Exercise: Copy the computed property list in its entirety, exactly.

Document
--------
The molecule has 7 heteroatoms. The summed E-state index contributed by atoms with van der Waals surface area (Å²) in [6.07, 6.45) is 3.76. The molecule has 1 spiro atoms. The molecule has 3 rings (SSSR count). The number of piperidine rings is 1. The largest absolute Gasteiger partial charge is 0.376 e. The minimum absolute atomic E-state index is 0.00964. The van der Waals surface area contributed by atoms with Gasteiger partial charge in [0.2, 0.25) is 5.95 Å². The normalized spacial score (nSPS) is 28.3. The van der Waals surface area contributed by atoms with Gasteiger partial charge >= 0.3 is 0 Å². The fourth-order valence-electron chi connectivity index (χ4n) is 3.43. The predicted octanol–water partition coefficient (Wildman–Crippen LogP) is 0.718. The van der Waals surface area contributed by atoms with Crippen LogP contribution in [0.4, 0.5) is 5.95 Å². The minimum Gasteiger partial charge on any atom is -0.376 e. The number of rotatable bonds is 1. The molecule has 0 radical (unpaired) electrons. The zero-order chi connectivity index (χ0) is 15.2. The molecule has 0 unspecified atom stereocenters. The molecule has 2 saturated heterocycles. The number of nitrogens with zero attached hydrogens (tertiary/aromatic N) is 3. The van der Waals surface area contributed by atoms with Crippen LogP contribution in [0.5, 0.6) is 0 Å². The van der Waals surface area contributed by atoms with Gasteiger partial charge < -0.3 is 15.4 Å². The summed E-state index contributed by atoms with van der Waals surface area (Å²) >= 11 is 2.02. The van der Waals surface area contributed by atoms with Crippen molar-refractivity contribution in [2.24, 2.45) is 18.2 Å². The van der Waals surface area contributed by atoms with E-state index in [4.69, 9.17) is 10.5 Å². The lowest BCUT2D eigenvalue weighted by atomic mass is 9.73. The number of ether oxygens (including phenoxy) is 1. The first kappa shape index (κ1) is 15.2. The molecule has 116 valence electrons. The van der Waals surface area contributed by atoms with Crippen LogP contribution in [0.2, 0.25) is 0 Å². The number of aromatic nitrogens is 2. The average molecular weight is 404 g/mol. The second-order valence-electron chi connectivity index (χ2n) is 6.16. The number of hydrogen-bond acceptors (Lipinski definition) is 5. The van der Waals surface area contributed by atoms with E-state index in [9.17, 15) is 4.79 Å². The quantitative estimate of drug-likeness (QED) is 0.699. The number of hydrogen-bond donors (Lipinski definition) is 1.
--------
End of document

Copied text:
The molecule has 7 heteroatoms. The summed E-state index contributed by atoms with van der Waals surface area (Å²) in [6.07, 6.45) is 3.76. The molecule has 1 spiro atoms. The molecule has 3 rings (SSSR count). The number of piperidine rings is 1. The largest absolute Gasteiger partial charge is 0.376 e. The minimum absolute atomic E-state index is 0.00964. The van der Waals surface area contributed by atoms with Gasteiger partial charge in [0.2, 0.25) is 5.95 Å². The normalized spacial score (nSPS) is 28.3. The van der Waals surface area contributed by atoms with Gasteiger partial charge >= 0.3 is 0 Å². The fourth-order valence-electron chi connectivity index (χ4n) is 3.43. The predicted octanol–water partition coefficient (Wildman–Crippen LogP) is 0.718. The van der Waals surface area contributed by atoms with Crippen LogP contribution in [0.4, 0.5) is 5.95 Å². The minimum Gasteiger partial charge on any atom is -0.376 e. The number of rotatable bonds is 1. The molecule has 0 radical (unpaired) electrons. The zero-order chi connectivity index (χ0) is 15.2. The molecule has 0 unspecified atom stereocenters. The molecule has 2 saturated heterocycles. The number of nitrogens with zero attached hydrogens (tertiary/aromatic N) is 3. The van der Waals surface area contributed by atoms with Crippen LogP contribution in [0.5, 0.6) is 0 Å². The van der Waals surface area contributed by atoms with Gasteiger partial charge < -0.3 is 15.4 Å². The summed E-state index contributed by atoms with van der Waals surface area (Å²) >= 11 is 2.02. The van der Waals surface area contributed by atoms with Crippen molar-refractivity contribution in [2.24, 2.45) is 18.2 Å². The van der Waals surface area contributed by atoms with E-state index in [4.69, 9.17) is 10.5 Å². The lowest BCUT2D eigenvalue weighted by atomic mass is 9.73. The number of ether oxygens (including phenoxy) is 1. The first kappa shape index (κ1) is 15.2. The molecule has 116 valence electrons. The van der Waals surface area contributed by atoms with Crippen LogP contribution in [0.2, 0.25) is 0 Å². The number of aromatic nitrogens is 2. The average molecular weight is 404 g/mol. The second-order valence-electron chi connectivity index (χ2n) is 6.16. The number of hydrogen-bond acceptors (Lipinski definition) is 5. The van der Waals surface area contributed by atoms with E-state index in [9.17, 15) is 4.79 Å². The quantitative estimate of drug-likeness (QED) is 0.699. The number of hydrogen-bond donors (Lipinski definition) is 1.